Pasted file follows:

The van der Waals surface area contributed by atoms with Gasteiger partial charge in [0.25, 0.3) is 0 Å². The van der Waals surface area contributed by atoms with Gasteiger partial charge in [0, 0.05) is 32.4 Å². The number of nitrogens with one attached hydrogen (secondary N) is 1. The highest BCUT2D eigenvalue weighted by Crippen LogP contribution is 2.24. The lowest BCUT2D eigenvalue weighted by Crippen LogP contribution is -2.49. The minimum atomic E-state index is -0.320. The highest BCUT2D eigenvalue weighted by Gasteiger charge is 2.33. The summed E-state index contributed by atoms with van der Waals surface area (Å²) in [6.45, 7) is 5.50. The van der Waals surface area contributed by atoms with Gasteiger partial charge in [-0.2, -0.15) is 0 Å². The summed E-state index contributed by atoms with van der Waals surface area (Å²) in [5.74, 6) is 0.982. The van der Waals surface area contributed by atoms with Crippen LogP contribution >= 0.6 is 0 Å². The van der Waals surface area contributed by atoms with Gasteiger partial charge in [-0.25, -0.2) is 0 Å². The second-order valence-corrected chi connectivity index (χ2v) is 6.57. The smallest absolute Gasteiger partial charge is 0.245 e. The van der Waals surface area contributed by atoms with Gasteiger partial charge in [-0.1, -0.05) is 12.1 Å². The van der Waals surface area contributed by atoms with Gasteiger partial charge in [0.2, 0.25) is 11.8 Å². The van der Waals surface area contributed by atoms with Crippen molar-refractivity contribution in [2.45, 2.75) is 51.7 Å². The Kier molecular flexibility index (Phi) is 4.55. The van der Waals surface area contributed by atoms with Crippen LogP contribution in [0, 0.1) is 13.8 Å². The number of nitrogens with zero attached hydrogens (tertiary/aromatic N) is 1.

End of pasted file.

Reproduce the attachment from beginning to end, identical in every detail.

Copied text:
The van der Waals surface area contributed by atoms with Gasteiger partial charge in [0.25, 0.3) is 0 Å². The van der Waals surface area contributed by atoms with Gasteiger partial charge in [0, 0.05) is 32.4 Å². The number of nitrogens with one attached hydrogen (secondary N) is 1. The highest BCUT2D eigenvalue weighted by Crippen LogP contribution is 2.24. The lowest BCUT2D eigenvalue weighted by Crippen LogP contribution is -2.49. The minimum atomic E-state index is -0.320. The highest BCUT2D eigenvalue weighted by Gasteiger charge is 2.33. The summed E-state index contributed by atoms with van der Waals surface area (Å²) in [6.45, 7) is 5.50. The van der Waals surface area contributed by atoms with Gasteiger partial charge in [-0.2, -0.15) is 0 Å². The summed E-state index contributed by atoms with van der Waals surface area (Å²) in [5.74, 6) is 0.982. The van der Waals surface area contributed by atoms with Crippen LogP contribution >= 0.6 is 0 Å². The van der Waals surface area contributed by atoms with Gasteiger partial charge in [-0.25, -0.2) is 0 Å². The second-order valence-corrected chi connectivity index (χ2v) is 6.57. The smallest absolute Gasteiger partial charge is 0.245 e. The van der Waals surface area contributed by atoms with Gasteiger partial charge in [-0.1, -0.05) is 12.1 Å². The van der Waals surface area contributed by atoms with Gasteiger partial charge in [0.2, 0.25) is 11.8 Å². The van der Waals surface area contributed by atoms with Crippen molar-refractivity contribution in [2.45, 2.75) is 51.7 Å². The Kier molecular flexibility index (Phi) is 4.55. The van der Waals surface area contributed by atoms with Crippen LogP contribution in [0, 0.1) is 13.8 Å². The number of nitrogens with zero attached hydrogens (tertiary/aromatic N) is 1.